The natural revulsion of Martin before leprosy is nothing compared with the ancient Hebrew attitude to leprosy. To the Hebrews leprosy was not only a most dreaded natural disease, it was also popularly seen as divine chastisement. The story of Miriam, sister of Moses, who was struck with leprosy as a result of her misconduct (Numbers 12) as well as that of Job who was afflicted with a leprosy-like skin disease reinforced their view of leprosy as divine punishment for sin. In the first reading (Leviticus 13) the dreadful practice of ostracising lepers is reported as God’s will: “The Lord spoke to Moses and Aaron, saying ....”
But the gospel paints a different picture. Was leprosy indeed divine chastisement? Was the dehumanizing treatment meted out to lepers as described in Leviticus God’s will? If indeed these things were God’s will, then there is no way Jesus, God’s Anointed, would want to heal a leper. If, on the other hand, leprosy is an unfortunate disease like any other, then there is a possibility that Jesus who had earlier healed many sick people would also heal a leper. The leper in the gospel decides to find out the truth once and for all. Ignoring the law that requires him to keep away from people, he gets close to Jesus and kneels before him. Instead of shouting “Unclean! Unclean!”he says to him, “If it is your will you can make me clean” (Mark 1:40). Jesus’ reply, “It is my will. Be made clean!”(verse 41) did two things. First, it restored the leprosy patient to health. Secondly it proved to him and to all that leprosy was not a divine chastisement after all but a disease like any other disease that prevents people from being fully alive as God wants all people to be.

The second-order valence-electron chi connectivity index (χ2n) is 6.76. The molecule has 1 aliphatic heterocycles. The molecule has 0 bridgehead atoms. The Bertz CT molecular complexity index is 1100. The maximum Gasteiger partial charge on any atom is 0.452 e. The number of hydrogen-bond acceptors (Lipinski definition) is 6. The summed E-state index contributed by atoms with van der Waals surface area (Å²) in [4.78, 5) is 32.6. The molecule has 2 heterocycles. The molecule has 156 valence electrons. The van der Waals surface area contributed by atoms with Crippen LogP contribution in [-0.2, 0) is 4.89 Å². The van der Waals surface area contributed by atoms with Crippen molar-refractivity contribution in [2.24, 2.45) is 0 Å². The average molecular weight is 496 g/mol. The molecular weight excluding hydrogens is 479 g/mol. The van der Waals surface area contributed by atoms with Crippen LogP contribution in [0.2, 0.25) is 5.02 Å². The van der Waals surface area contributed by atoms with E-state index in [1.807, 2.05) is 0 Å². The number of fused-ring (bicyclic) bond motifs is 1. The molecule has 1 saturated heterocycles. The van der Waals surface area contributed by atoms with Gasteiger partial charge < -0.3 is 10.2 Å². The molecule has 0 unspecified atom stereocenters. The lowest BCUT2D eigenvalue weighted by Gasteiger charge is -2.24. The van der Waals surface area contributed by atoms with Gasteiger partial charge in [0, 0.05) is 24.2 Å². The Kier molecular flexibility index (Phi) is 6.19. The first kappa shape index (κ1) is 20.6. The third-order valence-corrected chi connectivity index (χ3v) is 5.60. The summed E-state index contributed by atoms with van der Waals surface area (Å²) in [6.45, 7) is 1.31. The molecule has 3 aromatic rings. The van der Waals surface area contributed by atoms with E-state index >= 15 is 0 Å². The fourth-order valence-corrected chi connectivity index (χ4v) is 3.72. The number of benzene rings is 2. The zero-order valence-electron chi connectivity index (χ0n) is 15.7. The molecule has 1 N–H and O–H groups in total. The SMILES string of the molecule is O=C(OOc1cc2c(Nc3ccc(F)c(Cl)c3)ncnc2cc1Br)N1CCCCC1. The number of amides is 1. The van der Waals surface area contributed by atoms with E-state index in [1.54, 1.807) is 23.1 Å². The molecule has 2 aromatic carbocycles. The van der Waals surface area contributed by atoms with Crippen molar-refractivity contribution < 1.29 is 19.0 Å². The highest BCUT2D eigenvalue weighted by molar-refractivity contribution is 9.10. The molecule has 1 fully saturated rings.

According to ancient Hebrew belief, physical contact with lepers rendered a person unclean. Holy people in particular were expected to keep a safe distance from lepers. Against this background the gesture of Jesus who stretches out his hand and physically touches the leper becomes unthinkable. Has he no fear of being defiled? What is going on here? Jesus is challenging and redefining the traditional views of holiness and unholiness. Jesus is challenging traditional superstitions and prejudices that certain people are impure by the conditions of their health, social status or birth. An Indian friend told me that in his part of the country people of a higher caste would not sit together in church with those of a lower caste, the so-called untouchables. By reaching out and touching the leper and thereby making him pure again, Jesus is teaching us, his followers, to reach out and embrace the dehumanized and the outcasts among us. A deed of solidarity with the dehumanized does not dehumanize the doer, rather it restores full humanity to the dehumanized.